The time travel aspect was intriguing but it did take a while to get going. There was even a bit where she suddenly went from thinking that what had happened when wearing it was a bit odd, to confessing to her friend she thinks she has magical powers. That actually came a bit out of the blue and had me checking to see if I’d managed to skip a chapter.
The time travel to 1989 is not a permanent thing and instead is something that Tabby can control at will and as such wasn’t used as much as I was anticipating. I also guessed partially why it was happening but the book did manage to add an extra little twist that I didn’t spot until pretty late.
The female relationships were what worked best for me in this book. We had Tabby reconnecting with her mother differently after her dad’s revelation, her best friend Vivi mostly having her back – although there’s tension between them linked to David. And back in the 80s there’s fun and adventurous Bea who I actually liked a lot (and would read more about for sure).
Both inciting incidents do lead Tabby to learn different things and she begins to step outside her comfort zone aided by the female characters around her. I think some reviewers have perhaps felt that Tabby was a little passive but I think that emphasises her character’s arc throughout the book. And who says women have to be entirely independent and oomphy to be valid anyway?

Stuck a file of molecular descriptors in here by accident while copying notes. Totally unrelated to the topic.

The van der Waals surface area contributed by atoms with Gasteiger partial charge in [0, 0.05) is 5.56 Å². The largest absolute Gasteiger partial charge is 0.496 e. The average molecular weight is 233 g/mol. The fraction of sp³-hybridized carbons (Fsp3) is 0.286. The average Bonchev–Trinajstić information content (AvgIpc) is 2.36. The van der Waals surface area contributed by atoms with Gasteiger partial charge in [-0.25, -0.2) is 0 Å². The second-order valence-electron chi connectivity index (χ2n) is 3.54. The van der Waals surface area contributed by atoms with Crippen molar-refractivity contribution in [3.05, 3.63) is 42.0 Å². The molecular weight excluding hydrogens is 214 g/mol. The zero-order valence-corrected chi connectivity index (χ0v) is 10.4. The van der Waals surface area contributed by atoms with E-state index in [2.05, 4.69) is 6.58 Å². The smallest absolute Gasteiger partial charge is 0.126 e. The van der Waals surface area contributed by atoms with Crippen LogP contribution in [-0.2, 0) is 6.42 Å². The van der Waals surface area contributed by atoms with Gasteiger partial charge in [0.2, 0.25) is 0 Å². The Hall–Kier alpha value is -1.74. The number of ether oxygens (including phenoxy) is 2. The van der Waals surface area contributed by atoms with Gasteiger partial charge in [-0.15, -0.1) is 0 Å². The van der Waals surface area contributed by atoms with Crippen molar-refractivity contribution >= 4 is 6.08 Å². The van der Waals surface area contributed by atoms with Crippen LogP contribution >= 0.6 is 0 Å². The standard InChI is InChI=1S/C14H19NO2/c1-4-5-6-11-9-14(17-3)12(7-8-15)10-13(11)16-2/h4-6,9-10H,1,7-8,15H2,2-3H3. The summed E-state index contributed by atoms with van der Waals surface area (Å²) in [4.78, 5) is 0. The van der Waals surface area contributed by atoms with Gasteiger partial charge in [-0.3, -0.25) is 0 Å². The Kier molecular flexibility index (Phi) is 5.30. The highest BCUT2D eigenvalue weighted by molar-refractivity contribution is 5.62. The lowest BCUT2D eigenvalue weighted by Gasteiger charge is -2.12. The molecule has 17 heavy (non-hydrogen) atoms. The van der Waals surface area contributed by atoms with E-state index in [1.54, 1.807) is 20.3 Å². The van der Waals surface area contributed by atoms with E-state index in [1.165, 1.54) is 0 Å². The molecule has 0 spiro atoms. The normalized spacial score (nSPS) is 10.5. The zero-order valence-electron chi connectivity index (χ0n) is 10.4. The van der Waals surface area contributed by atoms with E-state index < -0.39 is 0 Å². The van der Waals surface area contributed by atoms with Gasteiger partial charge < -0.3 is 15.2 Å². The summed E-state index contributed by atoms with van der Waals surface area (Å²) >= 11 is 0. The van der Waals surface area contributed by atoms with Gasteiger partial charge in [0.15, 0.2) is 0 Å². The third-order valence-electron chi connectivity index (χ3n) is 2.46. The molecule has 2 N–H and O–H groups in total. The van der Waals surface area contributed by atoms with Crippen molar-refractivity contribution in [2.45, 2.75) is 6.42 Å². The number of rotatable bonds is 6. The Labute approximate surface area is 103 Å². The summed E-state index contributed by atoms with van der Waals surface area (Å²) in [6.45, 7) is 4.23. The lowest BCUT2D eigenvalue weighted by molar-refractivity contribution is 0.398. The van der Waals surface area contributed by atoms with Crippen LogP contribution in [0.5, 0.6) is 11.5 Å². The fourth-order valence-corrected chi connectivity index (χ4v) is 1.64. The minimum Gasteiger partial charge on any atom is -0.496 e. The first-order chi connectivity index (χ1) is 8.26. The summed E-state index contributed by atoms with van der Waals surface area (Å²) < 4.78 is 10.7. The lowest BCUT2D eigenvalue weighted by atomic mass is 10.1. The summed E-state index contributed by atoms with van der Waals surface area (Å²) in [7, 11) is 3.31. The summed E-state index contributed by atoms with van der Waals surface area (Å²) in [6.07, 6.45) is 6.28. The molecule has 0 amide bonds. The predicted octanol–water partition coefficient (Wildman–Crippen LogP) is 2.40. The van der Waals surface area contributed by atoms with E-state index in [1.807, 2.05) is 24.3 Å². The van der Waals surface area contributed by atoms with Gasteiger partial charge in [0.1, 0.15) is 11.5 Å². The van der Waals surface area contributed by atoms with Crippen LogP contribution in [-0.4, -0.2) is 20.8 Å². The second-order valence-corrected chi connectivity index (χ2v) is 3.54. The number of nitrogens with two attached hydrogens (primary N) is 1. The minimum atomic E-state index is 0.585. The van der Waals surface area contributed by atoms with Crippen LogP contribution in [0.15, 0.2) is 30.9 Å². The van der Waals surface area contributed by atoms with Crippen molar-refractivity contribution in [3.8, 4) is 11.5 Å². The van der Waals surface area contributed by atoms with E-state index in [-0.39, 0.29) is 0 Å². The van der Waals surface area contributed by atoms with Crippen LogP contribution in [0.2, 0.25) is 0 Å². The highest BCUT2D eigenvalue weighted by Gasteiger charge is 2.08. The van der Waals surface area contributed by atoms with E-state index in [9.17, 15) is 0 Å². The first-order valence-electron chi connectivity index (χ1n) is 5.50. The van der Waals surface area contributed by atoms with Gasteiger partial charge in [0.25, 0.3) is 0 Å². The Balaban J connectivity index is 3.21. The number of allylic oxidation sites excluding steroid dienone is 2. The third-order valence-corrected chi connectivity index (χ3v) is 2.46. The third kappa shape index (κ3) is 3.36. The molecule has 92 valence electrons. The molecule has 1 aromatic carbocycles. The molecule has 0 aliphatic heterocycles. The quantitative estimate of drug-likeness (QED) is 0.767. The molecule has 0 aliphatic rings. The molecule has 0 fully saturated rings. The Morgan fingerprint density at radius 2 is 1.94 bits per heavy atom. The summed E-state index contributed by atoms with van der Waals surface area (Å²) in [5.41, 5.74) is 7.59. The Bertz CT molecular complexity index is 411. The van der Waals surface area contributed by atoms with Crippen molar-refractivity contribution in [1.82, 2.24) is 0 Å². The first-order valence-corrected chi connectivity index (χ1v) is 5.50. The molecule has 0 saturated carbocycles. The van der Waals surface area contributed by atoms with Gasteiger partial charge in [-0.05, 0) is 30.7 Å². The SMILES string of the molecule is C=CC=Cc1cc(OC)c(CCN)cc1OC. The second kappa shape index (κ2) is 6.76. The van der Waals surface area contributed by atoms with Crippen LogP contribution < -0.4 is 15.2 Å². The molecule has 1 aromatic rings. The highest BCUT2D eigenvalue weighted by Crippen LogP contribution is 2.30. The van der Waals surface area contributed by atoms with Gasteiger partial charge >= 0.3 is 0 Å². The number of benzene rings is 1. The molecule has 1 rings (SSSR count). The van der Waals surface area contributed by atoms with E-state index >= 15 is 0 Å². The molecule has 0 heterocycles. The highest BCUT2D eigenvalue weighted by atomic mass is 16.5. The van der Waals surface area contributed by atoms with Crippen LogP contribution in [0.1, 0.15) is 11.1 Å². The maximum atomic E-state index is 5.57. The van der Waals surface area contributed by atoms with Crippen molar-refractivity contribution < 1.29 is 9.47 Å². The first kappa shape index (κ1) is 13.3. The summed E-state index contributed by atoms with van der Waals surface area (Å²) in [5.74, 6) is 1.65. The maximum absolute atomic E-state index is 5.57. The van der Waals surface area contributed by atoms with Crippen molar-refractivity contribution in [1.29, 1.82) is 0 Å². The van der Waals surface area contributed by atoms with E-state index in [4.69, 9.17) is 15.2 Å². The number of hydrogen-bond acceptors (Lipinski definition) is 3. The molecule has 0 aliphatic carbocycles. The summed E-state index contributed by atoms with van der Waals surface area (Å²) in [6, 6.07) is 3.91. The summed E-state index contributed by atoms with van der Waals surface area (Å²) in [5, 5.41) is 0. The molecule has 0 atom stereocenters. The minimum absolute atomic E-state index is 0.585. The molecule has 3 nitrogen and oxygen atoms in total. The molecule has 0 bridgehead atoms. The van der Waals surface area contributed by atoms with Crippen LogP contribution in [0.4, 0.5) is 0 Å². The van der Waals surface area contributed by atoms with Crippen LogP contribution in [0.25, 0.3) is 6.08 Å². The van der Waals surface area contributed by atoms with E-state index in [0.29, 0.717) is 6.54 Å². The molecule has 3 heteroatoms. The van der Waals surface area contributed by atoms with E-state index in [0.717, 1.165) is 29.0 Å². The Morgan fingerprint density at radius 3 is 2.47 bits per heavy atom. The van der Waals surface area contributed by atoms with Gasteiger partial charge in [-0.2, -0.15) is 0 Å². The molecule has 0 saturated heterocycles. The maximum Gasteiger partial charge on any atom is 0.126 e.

The male characters were also varied – with some of them deserving a slap for their antiquated views – and I’m not talking about the ones from the 80s.
The final 50 pages were pretty emotional as we start to realise how everything across the two time lines fit together.
I almost wish the epilogue hadn’t been included and instead that we would get a follow up following Tabby after the end of the story – and maybe more importantly a prequel focusing on Bea.
Actually randomly I’ve just thought of this comparison – if you like the Mamma Mia movies I think you’d enjoy this.
I received a gifted ARC copy for the purposes of an honest review thanks to Tracy at Compulsive Readers and the publishers. Do check out the rest of the blog tour posts to see what everyone else thought.
About the Book
‘Disease begins with a feeling, Miss Darke. It has been that way ever since the turn – when people’s feelings first started making them ill …’